1/27/2020

Overlap residual herbicides to get ahead of Palmer amaranth

Palmer amaranth is a name that strikes dread in the hearts of farmers across the Corn Belt. The weed is hardy and hard to control. Palmer amaranth is also known to be aggressive, an idea backed up by the research of an Illinois college professor and his students.

Mark Bernards is an associate professor of agronomy, crop science and weed control at Western Illinois University. Bernards and his weed science class conducted research to learn about growth of two common weeds. The group compared the development of Palmer amaranth with waterhemp plants as they grew in the same pot and had to compete. The result? Palmer amaranth grew more aggressively than waterhemp.

“One of the things we noticed is that Palmer amaranth adds leaves a lot quicker,” Bernards says. “At the end, Palmer amaranth had 17 to 18 leaves per pot whereas waterhemp had somewhere between 13 and 14. Palmer amaranth is a much more aggressive species.”

Whether your concern last year was Palmer amaranth, waterhemp or giant ragweed, you can implement helpful practices to control herbicide-resistant weeds in the future. Bernards says the two best ways to delay, or prevent, herbicide resistance is to apply herbicide mixtures that have active ingredients effective on the targeted weeds and to overlap residual herbicides with multiple modes of action.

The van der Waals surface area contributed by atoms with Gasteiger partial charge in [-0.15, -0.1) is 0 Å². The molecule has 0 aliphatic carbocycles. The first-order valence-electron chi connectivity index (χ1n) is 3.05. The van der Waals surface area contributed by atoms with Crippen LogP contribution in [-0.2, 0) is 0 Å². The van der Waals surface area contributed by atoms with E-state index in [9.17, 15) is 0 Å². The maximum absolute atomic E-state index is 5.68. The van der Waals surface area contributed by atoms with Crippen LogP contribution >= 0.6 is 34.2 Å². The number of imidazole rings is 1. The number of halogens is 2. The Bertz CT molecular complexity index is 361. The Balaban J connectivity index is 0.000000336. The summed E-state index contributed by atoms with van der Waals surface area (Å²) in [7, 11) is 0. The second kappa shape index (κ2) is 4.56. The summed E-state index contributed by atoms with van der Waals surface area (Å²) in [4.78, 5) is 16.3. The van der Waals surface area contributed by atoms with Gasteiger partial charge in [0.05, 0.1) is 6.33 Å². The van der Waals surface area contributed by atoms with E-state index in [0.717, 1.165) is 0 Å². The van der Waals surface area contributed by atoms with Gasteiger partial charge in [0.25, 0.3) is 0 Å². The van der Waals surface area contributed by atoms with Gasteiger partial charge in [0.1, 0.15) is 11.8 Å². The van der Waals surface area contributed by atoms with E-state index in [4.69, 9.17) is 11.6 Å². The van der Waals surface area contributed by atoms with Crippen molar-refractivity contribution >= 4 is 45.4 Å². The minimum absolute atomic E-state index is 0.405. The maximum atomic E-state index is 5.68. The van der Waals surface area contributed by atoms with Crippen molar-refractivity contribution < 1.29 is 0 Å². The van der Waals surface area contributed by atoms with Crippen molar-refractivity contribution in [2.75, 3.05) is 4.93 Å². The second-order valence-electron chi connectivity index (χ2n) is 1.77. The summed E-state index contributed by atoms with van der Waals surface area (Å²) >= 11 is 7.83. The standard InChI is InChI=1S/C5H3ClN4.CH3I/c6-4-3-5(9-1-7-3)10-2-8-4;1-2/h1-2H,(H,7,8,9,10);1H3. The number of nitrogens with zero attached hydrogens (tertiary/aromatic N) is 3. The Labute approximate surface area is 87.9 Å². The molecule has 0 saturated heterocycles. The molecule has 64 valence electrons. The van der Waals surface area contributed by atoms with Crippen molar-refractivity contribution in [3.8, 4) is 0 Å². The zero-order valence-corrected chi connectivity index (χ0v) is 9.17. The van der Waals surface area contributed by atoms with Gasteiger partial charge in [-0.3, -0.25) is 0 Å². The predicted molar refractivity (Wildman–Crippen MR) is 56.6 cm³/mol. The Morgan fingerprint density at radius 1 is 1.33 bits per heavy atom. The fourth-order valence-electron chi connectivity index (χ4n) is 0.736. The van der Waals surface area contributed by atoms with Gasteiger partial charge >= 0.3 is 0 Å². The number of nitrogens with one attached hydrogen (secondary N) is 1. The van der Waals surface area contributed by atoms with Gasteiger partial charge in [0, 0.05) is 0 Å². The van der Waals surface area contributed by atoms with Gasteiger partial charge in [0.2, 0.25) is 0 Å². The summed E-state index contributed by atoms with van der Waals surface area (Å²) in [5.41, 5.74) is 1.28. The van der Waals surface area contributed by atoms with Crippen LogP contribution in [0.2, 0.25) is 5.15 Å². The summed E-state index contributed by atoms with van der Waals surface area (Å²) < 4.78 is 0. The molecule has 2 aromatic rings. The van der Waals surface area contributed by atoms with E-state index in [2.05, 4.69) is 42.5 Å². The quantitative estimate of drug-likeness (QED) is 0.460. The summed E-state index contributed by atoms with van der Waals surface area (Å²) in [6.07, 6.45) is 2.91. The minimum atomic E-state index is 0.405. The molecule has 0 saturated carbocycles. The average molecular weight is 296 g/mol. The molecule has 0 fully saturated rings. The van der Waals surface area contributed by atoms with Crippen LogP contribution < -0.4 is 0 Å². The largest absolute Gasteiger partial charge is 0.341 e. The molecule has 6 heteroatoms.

“Our primary focus needs to be eliminating weed seed return, which means we don’t let any new weeds into our fields,” Bernards says. “A preemergence application followed by a post is critical for herbicide resistance management.”

Using a preemergence herbicide helps protect yield potential early. Following up with a postemergence herbicide will not only provide additional control but also help you navigate unfavorable weather circumstances.

Farmers need a powerful herbicide program to fend off Palmer amaranth next season. An example of a strong approach is applying SureStart® II herbicide preemergence followed by Resicore® herbicide for four modes of action that will work deep into the season. Many farmers also choose to add glyphosate and atrazine to this program to increase the number of modes of action.

For more information about Resicore and SureStart II herbicides and controlling herbicide-resistant weeds, including Palmer amaranth, visit the Corn Herbicides Portfolio Page on Corteva.us.

™ ® Trademarks of Dow AgroSciences, DuPont or Pioneer, and their affiliated companies or their respective owners. Resicore and SureStart II are not registered for sale or use in all states. Resicore and SureStart II are not registered for sale, distribution or use in Nassau and Suffolk counties in the state of New York. Contact your state pesticide regulatory agency to determine if a product is registered for sale or use in your state. Always read and follow label directions. © 2019 Corteva.